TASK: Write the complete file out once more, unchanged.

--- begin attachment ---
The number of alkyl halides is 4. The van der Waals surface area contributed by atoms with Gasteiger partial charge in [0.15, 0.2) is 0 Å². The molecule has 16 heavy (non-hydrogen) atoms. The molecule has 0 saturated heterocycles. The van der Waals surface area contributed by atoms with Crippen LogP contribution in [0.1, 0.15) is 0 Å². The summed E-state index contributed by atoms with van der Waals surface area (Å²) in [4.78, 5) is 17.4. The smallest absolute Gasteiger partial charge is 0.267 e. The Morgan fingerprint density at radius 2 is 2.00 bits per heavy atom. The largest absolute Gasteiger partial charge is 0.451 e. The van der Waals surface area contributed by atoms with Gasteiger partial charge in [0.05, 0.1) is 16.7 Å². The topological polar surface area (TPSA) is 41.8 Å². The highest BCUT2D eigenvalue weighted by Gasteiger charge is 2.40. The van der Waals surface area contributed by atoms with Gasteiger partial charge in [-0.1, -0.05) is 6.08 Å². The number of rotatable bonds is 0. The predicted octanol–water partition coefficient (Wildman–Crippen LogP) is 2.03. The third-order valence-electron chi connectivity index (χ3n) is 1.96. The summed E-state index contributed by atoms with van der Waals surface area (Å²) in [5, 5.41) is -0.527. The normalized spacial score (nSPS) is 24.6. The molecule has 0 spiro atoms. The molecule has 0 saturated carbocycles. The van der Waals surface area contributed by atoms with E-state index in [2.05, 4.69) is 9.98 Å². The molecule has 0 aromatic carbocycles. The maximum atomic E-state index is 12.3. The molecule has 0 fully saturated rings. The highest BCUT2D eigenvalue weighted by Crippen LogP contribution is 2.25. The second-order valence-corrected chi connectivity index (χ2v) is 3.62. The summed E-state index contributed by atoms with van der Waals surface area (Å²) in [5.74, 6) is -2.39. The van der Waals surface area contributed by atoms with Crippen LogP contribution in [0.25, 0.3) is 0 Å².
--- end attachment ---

The number of alkyl halides is 4. The van der Waals surface area contributed by atoms with Gasteiger partial charge in [0.15, 0.2) is 0 Å². The molecule has 16 heavy (non-hydrogen) atoms. The molecule has 0 saturated heterocycles. The van der Waals surface area contributed by atoms with Crippen LogP contribution in [0.1, 0.15) is 0 Å². The summed E-state index contributed by atoms with van der Waals surface area (Å²) in [4.78, 5) is 17.4. The smallest absolute Gasteiger partial charge is 0.267 e. The Morgan fingerprint density at radius 2 is 2.00 bits per heavy atom. The largest absolute Gasteiger partial charge is 0.451 e. The van der Waals surface area contributed by atoms with Gasteiger partial charge in [0.05, 0.1) is 16.7 Å². The topological polar surface area (TPSA) is 41.8 Å². The highest BCUT2D eigenvalue weighted by Gasteiger charge is 2.40. The van der Waals surface area contributed by atoms with Gasteiger partial charge in [-0.1, -0.05) is 6.08 Å². The number of rotatable bonds is 0. The predicted octanol–water partition coefficient (Wildman–Crippen LogP) is 2.03. The third-order valence-electron chi connectivity index (χ3n) is 1.96. The summed E-state index contributed by atoms with van der Waals surface area (Å²) in [5, 5.41) is -0.527. The normalized spacial score (nSPS) is 24.6. The molecule has 0 spiro atoms. The molecule has 0 saturated carbocycles. The van der Waals surface area contributed by atoms with E-state index in [2.05, 4.69) is 9.98 Å². The molecule has 0 aromatic carbocycles. The maximum atomic E-state index is 12.3. The molecule has 0 fully saturated rings. The highest BCUT2D eigenvalue weighted by Crippen LogP contribution is 2.25. The second-order valence-corrected chi connectivity index (χ2v) is 3.62. The summed E-state index contributed by atoms with van der Waals surface area (Å²) in [5.74, 6) is -2.39. The van der Waals surface area contributed by atoms with Crippen LogP contribution in [0.25, 0.3) is 0 Å².